I have the same view that Dark Matter might well reside outside of the galaxy rather than inside. However, I still think it's going to require a much larger survey of perhaps millions of stars before drawing a conclusion.
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Old 04-23-2012, 04:45 PM
 
Location: Wasilla, Alaska
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Quote:
Originally Posted by NightBazaar View Post
Collision? Or could they they be gradually absorbed into the Milky Way by gravitational attraction. It depends on where they are in relation to the galaxy. If they're near the fringe of the disk, they'd most likely be absorbed.
Not all collisions are catastrophic. This NASA image below shows the Canis Major Dwarf being tidally ripped apart with each successive pass through the Milky Way.



Source: APOD: 2007 November 4 - The Closest Galaxy: Canis Major Dwarf

Quote:
Originally Posted by NightBazaar View Post
I'm not sure that the Milky Way's bar is the result of a collision. The reason I say that is because it's thought the Andromeda galaxy, which is a spiral galaxy, was a barred galaxy until a collision with Triangulum galaxy. Ir tht's true, then it's pretty unlikely the Milky Way's bar is the result of a collision. I'd be willing to bet that early on in the Milky Way's history, the bar may be the result of merged black holes. Regardless, when the Andromeda galaxy and the Milky Way collide some 4.5 billion or so years from now, it's going to be pretty messy for quite a while.
The reason why I think barred galaxies are the result of a collision is because if there was just one super-massive black hole at the center of a galaxy it would not have a bar. The bar must be the result of two super-massive black holes that have not yet combined into a single super-massive black hole.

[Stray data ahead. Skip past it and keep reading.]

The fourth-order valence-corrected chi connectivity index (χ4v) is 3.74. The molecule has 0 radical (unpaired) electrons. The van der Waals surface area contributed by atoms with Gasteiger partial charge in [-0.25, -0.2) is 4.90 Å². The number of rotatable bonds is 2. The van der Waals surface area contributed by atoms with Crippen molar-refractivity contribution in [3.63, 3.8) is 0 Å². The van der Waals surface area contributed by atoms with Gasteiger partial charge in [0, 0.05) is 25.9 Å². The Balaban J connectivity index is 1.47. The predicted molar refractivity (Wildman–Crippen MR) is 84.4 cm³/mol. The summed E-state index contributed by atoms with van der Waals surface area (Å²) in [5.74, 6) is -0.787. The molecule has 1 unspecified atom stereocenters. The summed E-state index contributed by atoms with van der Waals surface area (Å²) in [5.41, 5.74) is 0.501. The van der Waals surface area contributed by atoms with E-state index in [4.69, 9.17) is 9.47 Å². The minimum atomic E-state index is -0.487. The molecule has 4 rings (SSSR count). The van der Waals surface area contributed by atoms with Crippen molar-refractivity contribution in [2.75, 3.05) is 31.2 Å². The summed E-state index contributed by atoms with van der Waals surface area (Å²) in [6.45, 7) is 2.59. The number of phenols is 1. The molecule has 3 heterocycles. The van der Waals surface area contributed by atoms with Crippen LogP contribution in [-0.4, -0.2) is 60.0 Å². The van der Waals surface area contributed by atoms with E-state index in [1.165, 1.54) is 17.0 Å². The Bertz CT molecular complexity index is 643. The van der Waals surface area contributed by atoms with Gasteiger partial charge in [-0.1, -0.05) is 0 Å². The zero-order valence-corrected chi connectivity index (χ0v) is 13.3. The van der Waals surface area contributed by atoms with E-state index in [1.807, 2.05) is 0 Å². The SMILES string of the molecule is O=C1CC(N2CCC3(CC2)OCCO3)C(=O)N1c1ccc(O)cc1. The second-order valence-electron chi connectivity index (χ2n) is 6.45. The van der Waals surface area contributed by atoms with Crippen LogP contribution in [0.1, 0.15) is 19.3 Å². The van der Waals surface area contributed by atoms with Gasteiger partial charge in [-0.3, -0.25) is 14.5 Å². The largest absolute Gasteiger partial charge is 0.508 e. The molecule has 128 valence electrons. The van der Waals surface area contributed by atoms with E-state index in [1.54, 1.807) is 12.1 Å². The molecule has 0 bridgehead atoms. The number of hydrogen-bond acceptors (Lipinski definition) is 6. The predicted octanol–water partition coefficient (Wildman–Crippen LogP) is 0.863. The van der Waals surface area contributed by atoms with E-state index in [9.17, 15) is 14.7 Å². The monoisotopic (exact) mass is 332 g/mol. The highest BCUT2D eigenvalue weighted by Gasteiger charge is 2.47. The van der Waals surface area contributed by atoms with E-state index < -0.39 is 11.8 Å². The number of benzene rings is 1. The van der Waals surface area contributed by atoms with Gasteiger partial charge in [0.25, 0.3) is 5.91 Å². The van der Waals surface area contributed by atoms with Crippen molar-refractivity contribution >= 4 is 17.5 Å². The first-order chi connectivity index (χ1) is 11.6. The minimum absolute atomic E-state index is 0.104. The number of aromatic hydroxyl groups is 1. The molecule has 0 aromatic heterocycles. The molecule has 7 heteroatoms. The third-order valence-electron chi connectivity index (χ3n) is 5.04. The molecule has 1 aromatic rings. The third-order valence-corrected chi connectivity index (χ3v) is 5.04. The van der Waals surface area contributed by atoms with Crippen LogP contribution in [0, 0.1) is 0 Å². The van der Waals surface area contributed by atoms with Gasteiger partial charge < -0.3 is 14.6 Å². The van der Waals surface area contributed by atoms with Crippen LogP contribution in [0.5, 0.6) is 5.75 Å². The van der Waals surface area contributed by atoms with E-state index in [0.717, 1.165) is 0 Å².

Quote:
Originally Posted by NightBazaar View Post
Canis Major is believed to being pulled apart by tidal forces of the Milky Way's enormous gravitational field. It has a long trail of stars behind it as it orbits the Milky Way. That suggests Canis Major is being absorbed rather than a collision.
Canis Major Dwarf Galaxy - Wikipedia, the free encyclopedia
Canis Major Dwarf is certainly being ripped apart by the gravitational forces of the Milky Way, but if that is not the result of a collision then we have a problem explaining why the clusters orbiting the fringe of the Milky Way have also not been tidally ripped apart like the Canis Major Dwarf.

Below is a nice simulation of what a collision between the Milky Way and Andromeda may look like:


Milky Way and Andromeda Galaxy collision simulation - YouTube

Very messy indeed.
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Old 04-23-2012, 08:42 PM
 
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Quote:
Originally Posted by Glitch View Post
Not all collisions are catastrophic. This NASA image below shows the Canis Major Dwarf being tidally ripped apart with each successive pass through the Milky Way.


Source: APOD: 2007 November 4 - The Closest Galaxy: Canis Major Dwarf